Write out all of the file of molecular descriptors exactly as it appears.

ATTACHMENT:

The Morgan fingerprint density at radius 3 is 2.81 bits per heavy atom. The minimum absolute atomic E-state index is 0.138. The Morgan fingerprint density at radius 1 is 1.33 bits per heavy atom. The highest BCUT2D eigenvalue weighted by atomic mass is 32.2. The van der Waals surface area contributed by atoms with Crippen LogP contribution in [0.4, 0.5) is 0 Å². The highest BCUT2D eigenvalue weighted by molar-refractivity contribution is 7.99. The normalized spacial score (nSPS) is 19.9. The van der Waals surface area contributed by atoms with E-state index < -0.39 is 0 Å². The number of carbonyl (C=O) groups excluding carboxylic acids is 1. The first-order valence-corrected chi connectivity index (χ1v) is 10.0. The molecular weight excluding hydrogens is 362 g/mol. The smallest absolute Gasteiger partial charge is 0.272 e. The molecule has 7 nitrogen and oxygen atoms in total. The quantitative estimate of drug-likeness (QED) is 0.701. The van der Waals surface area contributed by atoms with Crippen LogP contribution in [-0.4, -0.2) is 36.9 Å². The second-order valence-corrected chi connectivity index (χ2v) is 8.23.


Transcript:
The Morgan fingerprint density at radius 3 is 2.81 bits per heavy atom. The minimum absolute atomic E-state index is 0.138. The Morgan fingerprint density at radius 1 is 1.33 bits per heavy atom. The highest BCUT2D eigenvalue weighted by atomic mass is 32.2. The van der Waals surface area contributed by atoms with Crippen LogP contribution in [0.4, 0.5) is 0 Å². The highest BCUT2D eigenvalue weighted by molar-refractivity contribution is 7.99. The normalized spacial score (nSPS) is 19.9. The van der Waals surface area contributed by atoms with E-state index < -0.39 is 0 Å². The number of carbonyl (C=O) groups excluding carboxylic acids is 1. The first-order valence-corrected chi connectivity index (χ1v) is 10.0. The molecular weight excluding hydrogens is 362 g/mol. The smallest absolute Gasteiger partial charge is 0.272 e. The molecule has 7 nitrogen and oxygen atoms in total. The quantitative estimate of drug-likeness (QED) is 0.701. The van der Waals surface area contributed by atoms with Crippen LogP contribution in [-0.4, -0.2) is 36.9 Å². The second-order valence-corrected chi connectivity index (χ2v) is 8.23.